Looking for an infusion of Christmas spirit? Sincerity, exuberance, strong voices and impassioned singing make A Rockin' Christmas at the Tampa Bay Performing Arts Center just the potion you need. As director/conceiver Claude McNeal has demonstrated in past cabarets — particularly in the stunning Swing! Swing! Swing! — audiences are more easily moved when performers seem convinced of the urgency of their roles. And sure enough, these Rockin' performers deliver their songs with utter conviction, as if peace on Earth and goodwill toward men were just waiting for a sufficiently heartfelt invitation.
You won't discover anything new in A Rockin' Christmas — nostalgia dominates, and Norman Rockwell might as well be the honorary artist — but you will encounter some deep emotions, and even some old-fashioned patriotism, rendered without a touch of irony. If the holidays to you mean sentiment and warm memories, this is your show. And at intermission, Grandpa the war hero can explain about "I'll be Home for Christmas."
The first act of Rockin' Christmas is all about Christmases in the 1940s and '50s, from the entry of the U.S. into World War II to the reign of Elvis and "Jingle Bell Rock." Michael A. Chamoun's attractive Act One set, half homey interior, half frosty exterior, provides an evocative backdrop as the show's five singers — Jonathan Harrison, John Vincent Leggio, Maggie Lynn Held, Colleen McDonnell and Kissy Simmons — begin with wartime melodies and eventually find their way to the innocently boisterous songs of the Eisenhower years.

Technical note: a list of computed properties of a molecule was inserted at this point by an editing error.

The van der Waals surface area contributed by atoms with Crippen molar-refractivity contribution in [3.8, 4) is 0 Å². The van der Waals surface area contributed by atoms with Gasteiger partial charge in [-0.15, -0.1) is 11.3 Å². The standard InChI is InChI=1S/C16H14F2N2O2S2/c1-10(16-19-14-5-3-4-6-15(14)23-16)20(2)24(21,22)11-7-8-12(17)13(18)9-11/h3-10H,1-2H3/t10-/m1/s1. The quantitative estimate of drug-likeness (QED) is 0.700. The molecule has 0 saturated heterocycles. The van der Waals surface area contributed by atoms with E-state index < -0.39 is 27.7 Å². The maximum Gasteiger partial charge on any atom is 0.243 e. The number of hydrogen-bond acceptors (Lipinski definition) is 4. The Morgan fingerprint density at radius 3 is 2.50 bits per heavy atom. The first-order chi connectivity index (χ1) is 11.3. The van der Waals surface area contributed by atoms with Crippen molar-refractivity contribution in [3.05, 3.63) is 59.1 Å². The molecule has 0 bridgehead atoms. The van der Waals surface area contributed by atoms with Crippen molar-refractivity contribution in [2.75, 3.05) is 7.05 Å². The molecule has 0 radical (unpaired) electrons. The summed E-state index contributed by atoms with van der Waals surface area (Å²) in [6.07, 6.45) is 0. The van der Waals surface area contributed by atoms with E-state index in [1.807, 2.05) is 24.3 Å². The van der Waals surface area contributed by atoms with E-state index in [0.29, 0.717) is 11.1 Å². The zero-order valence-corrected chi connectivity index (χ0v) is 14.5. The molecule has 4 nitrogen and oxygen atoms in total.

As they sing, relevant slides are projected onto a large screen, back of center stage: scenes of soldiers and sailors, of Churchill and Ike. Many of the songs are chestnuts — "I'll Be Seeing You" and "Have Yourself a Merry Little Christmas," for example. But there's an occasional surprise, as when Simmons sings about the problem of finding a man in a population depleted by the draft. They're "Either Too Old or Too Young." The pivot of the act is the Stan Collins/Claude McNeal song "Coming Home Again": "Just how long we've been away, we'll never know/ But then, we as one are coming home again." And then it's the 1950s, and Harrison, sporting an Elvis-black wig, is singing "Blue Christmas" and the female performers, all with big, big hair, are crooning in perfect three-part harmony. It's a little silly, yes, but it's fun and even a relief after the serious undertones of the wartime tunes.
Act Two isn't quite as interesting. In the first part of the act, the performers are dressed like children and pretend — not very entertainingly — to be too infantile to get their songs quite right. As if this shtick weren't inane enough, we in the audience are asked to participate in "Rudolph the Red Nosed Reindeer," making antlers with our hands each time the word "reindeer" is sung, and pointing to our noses each time the word "nose" is intoned. Fortunately, this foolishness finally passes and the performers move on to some genuinely clever holiday songs, including "The Twelve Pains of Christmas" and "Santa Brought Me Prozac This Year."